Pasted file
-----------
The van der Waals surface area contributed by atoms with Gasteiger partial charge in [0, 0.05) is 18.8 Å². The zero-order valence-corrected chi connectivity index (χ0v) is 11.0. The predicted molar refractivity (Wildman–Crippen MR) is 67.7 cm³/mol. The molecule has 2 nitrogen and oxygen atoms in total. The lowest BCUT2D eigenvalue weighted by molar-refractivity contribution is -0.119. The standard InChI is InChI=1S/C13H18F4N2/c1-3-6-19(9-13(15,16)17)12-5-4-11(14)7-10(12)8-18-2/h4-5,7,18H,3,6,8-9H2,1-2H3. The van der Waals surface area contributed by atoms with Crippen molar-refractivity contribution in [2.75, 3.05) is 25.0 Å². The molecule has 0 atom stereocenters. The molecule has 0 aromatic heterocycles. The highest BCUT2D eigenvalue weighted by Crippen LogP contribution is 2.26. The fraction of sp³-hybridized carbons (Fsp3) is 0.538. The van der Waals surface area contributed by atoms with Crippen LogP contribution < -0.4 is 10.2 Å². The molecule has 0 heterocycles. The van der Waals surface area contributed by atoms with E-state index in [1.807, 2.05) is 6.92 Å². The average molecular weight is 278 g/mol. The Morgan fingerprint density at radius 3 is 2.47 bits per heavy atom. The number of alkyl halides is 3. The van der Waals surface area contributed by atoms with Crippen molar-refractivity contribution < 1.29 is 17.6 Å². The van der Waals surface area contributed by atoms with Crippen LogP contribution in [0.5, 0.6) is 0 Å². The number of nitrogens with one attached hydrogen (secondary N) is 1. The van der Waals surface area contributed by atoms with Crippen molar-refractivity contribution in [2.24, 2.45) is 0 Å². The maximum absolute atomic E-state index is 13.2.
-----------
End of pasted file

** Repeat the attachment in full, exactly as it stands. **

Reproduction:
The van der Waals surface area contributed by atoms with Gasteiger partial charge in [0, 0.05) is 18.8 Å². The zero-order valence-corrected chi connectivity index (χ0v) is 11.0. The predicted molar refractivity (Wildman–Crippen MR) is 67.7 cm³/mol. The molecule has 2 nitrogen and oxygen atoms in total. The lowest BCUT2D eigenvalue weighted by molar-refractivity contribution is -0.119. The standard InChI is InChI=1S/C13H18F4N2/c1-3-6-19(9-13(15,16)17)12-5-4-11(14)7-10(12)8-18-2/h4-5,7,18H,3,6,8-9H2,1-2H3. The van der Waals surface area contributed by atoms with Crippen molar-refractivity contribution in [2.75, 3.05) is 25.0 Å². The molecule has 0 atom stereocenters. The molecule has 0 aromatic heterocycles. The highest BCUT2D eigenvalue weighted by Crippen LogP contribution is 2.26. The fraction of sp³-hybridized carbons (Fsp3) is 0.538. The van der Waals surface area contributed by atoms with Crippen LogP contribution < -0.4 is 10.2 Å². The molecule has 0 heterocycles. The van der Waals surface area contributed by atoms with E-state index in [1.807, 2.05) is 6.92 Å². The average molecular weight is 278 g/mol. The Morgan fingerprint density at radius 3 is 2.47 bits per heavy atom. The number of alkyl halides is 3. The van der Waals surface area contributed by atoms with Crippen molar-refractivity contribution < 1.29 is 17.6 Å². The van der Waals surface area contributed by atoms with Crippen LogP contribution in [0.5, 0.6) is 0 Å². The number of nitrogens with one attached hydrogen (secondary N) is 1. The van der Waals surface area contributed by atoms with Crippen molar-refractivity contribution in [2.24, 2.45) is 0 Å². The maximum absolute atomic E-state index is 13.2.